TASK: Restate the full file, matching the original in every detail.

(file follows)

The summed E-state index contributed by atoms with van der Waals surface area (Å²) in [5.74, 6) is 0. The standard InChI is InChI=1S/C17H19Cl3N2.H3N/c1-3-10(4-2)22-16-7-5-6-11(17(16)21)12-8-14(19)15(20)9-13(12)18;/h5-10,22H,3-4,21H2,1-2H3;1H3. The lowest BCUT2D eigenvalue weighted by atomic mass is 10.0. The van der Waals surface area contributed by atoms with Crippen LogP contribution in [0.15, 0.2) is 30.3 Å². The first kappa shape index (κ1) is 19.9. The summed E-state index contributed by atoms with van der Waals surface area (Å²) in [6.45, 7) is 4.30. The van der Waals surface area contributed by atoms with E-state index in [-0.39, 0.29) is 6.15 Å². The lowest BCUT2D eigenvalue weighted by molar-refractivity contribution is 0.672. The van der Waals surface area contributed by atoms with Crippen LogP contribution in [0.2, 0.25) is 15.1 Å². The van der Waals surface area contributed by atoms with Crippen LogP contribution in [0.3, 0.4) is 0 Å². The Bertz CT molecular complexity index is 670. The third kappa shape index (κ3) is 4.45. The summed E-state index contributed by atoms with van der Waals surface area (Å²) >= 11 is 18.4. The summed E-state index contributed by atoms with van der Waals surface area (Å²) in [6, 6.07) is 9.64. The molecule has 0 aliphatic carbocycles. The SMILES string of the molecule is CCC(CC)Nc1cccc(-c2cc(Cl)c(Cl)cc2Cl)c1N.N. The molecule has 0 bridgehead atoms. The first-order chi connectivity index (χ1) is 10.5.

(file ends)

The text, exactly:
The summed E-state index contributed by atoms with van der Waals surface area (Å²) in [5.74, 6) is 0. The standard InChI is InChI=1S/C17H19Cl3N2.H3N/c1-3-10(4-2)22-16-7-5-6-11(17(16)21)12-8-14(19)15(20)9-13(12)18;/h5-10,22H,3-4,21H2,1-2H3;1H3. The lowest BCUT2D eigenvalue weighted by atomic mass is 10.0. The van der Waals surface area contributed by atoms with Crippen LogP contribution in [0.15, 0.2) is 30.3 Å². The first kappa shape index (κ1) is 19.9. The summed E-state index contributed by atoms with van der Waals surface area (Å²) in [6.45, 7) is 4.30. The van der Waals surface area contributed by atoms with E-state index in [-0.39, 0.29) is 6.15 Å². The lowest BCUT2D eigenvalue weighted by molar-refractivity contribution is 0.672. The van der Waals surface area contributed by atoms with Crippen LogP contribution in [0.2, 0.25) is 15.1 Å². The van der Waals surface area contributed by atoms with Crippen LogP contribution in [0.3, 0.4) is 0 Å². The Bertz CT molecular complexity index is 670. The third kappa shape index (κ3) is 4.45. The summed E-state index contributed by atoms with van der Waals surface area (Å²) >= 11 is 18.4. The summed E-state index contributed by atoms with van der Waals surface area (Å²) in [6, 6.07) is 9.64. The molecule has 0 aliphatic carbocycles. The SMILES string of the molecule is CCC(CC)Nc1cccc(-c2cc(Cl)c(Cl)cc2Cl)c1N.N. The molecule has 0 bridgehead atoms. The first-order chi connectivity index (χ1) is 10.5.